Scientists Suggest Binary Systems Could Increase Prospects for Alien Life
Earth-like planets in the so-called Goldilocks Zone are considered prime candidates for the discovery of alien life. The Goldilocks Zone describes a region of space in a solar system where conditions are neither too hot or too cold but just right. These conditions are considered crucial for the development of life because they allow liquid water to exist but are hard to come by in the depths of space. However, two scientists from the University of Sheffield believe they have made a groundbreaking discovery, which will expand the size and number of Goldilocks Zones thought the universe.
Dr Richard Parker and undergraduate student Bethany Wootton examined how these habitable zones present themselves in binary star systems.
Binary systems, unlike our own solar system, are comprised of exoplanets orbiting not one but two stars.
In a study published in Monthly Notices of the Royal Astronomical Society, the pair of researchers have found binary systems might actually increase the habitable zone.
The finding is crucial for the discovery of alien life outside of Earth because around a third of all star systems in the Milky Way are believed to be binary.
Ms Wootton said: “The search for life elsewhere in the universe is one of the most fundamental questions in modern science, and we need every bit of evidence we can find to help answer it.”
“Our model suggests that there are more binary systems where planets sit in Goldilocks zones than we thought, increasing the prospects for life.
“So those worlds beloved of science fiction writers – where two suns shine in their skies above alien life – look a lot more likely now.”
The scientists closely examined how binary stars impact the habitability of a system.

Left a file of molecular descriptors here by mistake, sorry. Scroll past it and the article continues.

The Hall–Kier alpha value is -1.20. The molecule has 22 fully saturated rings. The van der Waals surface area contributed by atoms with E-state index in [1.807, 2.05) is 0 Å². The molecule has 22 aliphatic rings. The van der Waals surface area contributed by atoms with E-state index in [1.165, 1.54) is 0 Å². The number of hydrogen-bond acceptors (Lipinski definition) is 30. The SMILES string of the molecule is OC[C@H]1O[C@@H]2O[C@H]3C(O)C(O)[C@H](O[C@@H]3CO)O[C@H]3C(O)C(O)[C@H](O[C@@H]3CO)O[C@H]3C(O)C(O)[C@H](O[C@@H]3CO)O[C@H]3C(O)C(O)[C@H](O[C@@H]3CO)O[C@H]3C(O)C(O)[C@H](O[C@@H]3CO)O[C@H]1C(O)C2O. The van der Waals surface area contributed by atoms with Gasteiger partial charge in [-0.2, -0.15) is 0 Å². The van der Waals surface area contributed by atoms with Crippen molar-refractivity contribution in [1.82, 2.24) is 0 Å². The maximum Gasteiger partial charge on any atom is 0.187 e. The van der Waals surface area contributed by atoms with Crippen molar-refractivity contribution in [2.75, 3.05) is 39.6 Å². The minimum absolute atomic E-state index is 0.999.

Their computer models found if the two stars are relatively close to each other, the heat radiation from each star expands the width of the Goldilocks Zone.
This means more warmth radiates towards exoplanets from each direction, giving hope for habitable conditions to develop.
In their study, the researcher noted: “Depending on the orbit and the individual masses of the component star, the habitable zones overlap and are enlarged when the binary is at periastron – that is, the stars are closest.
“Almost all of our systems do not have overlapping habitable zones at apastron, but the habitable zone of the lower mass star is still enlarged by the flux from the higher mass star.
“It is worth emphasising that any planet in the enlarged habitable zone would experience periods of lower habitability when the component stars were widely separated, unless the atmosphere of the planet can act as a buffer for the flux incident at periastron.
“When the habitable zones do overlap at apastron, any planets would spend more time in the habitable zone.”
In an average star-forming region of space, the researchers found 352 binaries would have at least 18 of systems with stars close enough to have an expanded Goldilocks Zone.
The study reads: “We find that dense stellar environments can enlarge the habitable zones around the components of close binary star systems, without detrimentally affecting the formation process for terrestrial planets that may reside in the habitable zone.”